Donor-Advised Funds: The Fund That Listens to You

Gone are the days when only people with millions of dollars and names like Rockefeller, Kennedy or Gates could establish family foundations from which to spread their wealth. Now mainstream Americans with a fraction of the resources can take an active role in benefiting their communities through donor-advised funds. These funds are usually created through community foundations and, increasingly, public charities. Their purpose is to allow you a voice on how your donation will be managed and distributed, while avoiding the expense and regulation of a family foundation. The key word in a donor-advised fund, however, is advice. In order for you to enjoy all the tax benefits of a gift to a charitable organization, the gift must be “complete,” meaning you relinquish control. Thus, the donor may have the privilege of making recommendations as to how the money is invested and distributed, but the charitable organization makes the final decisions.

Advantages to Consider

Simplicity, convenience and flexibility are key benefits of a donor-advised fund. Contributors to these funds might, for example, choose from a dozen programs, ranging from affordable housing to art exhibits. This arrangement is particularly attractive for people who don’t have the time to research which programs to support and who can benefit from the administrative expertise of the fund staff.

Another advantage of a donor-advised fund is that you can separate the timing of your gift from your recommendations for its use. In other words, you could make a gift this year and receive the charitable deduction on your income taxes, but reserve an opinion on how your contribution will be used until sometime in the future.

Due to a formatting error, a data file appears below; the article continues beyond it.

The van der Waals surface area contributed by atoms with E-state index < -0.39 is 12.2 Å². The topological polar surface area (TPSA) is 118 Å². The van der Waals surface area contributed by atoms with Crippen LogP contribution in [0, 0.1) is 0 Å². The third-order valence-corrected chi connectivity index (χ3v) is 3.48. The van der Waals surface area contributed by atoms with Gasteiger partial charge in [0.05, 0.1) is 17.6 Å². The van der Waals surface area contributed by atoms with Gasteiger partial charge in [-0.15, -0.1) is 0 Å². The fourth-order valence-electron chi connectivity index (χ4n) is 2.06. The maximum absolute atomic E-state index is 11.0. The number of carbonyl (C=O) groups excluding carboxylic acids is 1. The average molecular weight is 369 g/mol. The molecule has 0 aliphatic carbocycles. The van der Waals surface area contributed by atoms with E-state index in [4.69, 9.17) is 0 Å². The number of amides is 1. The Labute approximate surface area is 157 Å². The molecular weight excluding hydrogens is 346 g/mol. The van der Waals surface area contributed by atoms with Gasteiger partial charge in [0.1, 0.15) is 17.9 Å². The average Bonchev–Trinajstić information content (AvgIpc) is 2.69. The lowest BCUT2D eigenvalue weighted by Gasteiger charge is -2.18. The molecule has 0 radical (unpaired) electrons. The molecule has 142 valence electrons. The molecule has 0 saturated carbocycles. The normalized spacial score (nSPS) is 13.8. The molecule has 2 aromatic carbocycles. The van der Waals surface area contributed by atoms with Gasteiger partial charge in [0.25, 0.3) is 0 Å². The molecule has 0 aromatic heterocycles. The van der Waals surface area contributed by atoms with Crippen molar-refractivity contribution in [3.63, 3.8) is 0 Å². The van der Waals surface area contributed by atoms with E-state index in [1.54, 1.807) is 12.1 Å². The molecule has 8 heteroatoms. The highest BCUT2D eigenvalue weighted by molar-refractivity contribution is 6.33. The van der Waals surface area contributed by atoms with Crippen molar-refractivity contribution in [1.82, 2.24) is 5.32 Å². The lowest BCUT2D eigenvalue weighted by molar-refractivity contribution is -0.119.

By investing in a donor-advised fund, you can watch your contributions grow over time and make helping others a long-term commitment.

Nuts and Bolts

Where to find donor-advised funds: Begin with your local community foundation and nonprofit organizations. There are also an increasing number of national donor-advised funds as well as Web-based funds to consider. All have different rules and policies about the type and location of charities they will support, and you should investigate these limitations thoroughly.

Minimum gift: Some funds allow you entry for as little as $100, but an initial gift of $5,000 to $10,000 is more typical.

Annual Cost: Fund managers typically charge a 1 percent annual administration fee. Others charge an annual fee, such as $25, plus a fee for each transaction, such as $5.